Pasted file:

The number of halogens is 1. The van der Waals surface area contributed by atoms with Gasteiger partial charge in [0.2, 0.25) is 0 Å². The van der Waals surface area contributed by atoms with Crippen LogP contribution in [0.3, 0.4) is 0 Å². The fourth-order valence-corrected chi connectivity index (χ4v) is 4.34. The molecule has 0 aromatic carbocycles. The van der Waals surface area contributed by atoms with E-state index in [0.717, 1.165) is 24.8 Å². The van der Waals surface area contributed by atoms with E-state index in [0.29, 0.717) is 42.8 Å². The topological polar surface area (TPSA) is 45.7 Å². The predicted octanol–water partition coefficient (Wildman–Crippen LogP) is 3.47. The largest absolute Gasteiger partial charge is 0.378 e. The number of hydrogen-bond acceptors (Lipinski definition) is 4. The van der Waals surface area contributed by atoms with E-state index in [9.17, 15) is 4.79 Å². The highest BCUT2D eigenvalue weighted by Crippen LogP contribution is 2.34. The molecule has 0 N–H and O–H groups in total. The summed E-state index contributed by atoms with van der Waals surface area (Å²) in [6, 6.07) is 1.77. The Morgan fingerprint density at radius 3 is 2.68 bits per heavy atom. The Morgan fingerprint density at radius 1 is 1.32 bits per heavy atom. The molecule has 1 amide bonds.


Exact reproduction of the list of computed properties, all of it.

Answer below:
The number of halogens is 1. The van der Waals surface area contributed by atoms with Gasteiger partial charge in [0.2, 0.25) is 0 Å². The van der Waals surface area contributed by atoms with Crippen LogP contribution in [0.3, 0.4) is 0 Å². The fourth-order valence-corrected chi connectivity index (χ4v) is 4.34. The molecule has 0 aromatic carbocycles. The van der Waals surface area contributed by atoms with E-state index in [0.717, 1.165) is 24.8 Å². The van der Waals surface area contributed by atoms with E-state index in [0.29, 0.717) is 42.8 Å². The topological polar surface area (TPSA) is 45.7 Å². The predicted octanol–water partition coefficient (Wildman–Crippen LogP) is 3.47. The largest absolute Gasteiger partial charge is 0.378 e. The number of hydrogen-bond acceptors (Lipinski definition) is 4. The van der Waals surface area contributed by atoms with E-state index in [9.17, 15) is 4.79 Å². The highest BCUT2D eigenvalue weighted by Crippen LogP contribution is 2.34. The molecule has 0 N–H and O–H groups in total. The summed E-state index contributed by atoms with van der Waals surface area (Å²) in [6, 6.07) is 1.77. The Morgan fingerprint density at radius 3 is 2.68 bits per heavy atom. The Morgan fingerprint density at radius 1 is 1.32 bits per heavy atom. The molecule has 1 amide bonds.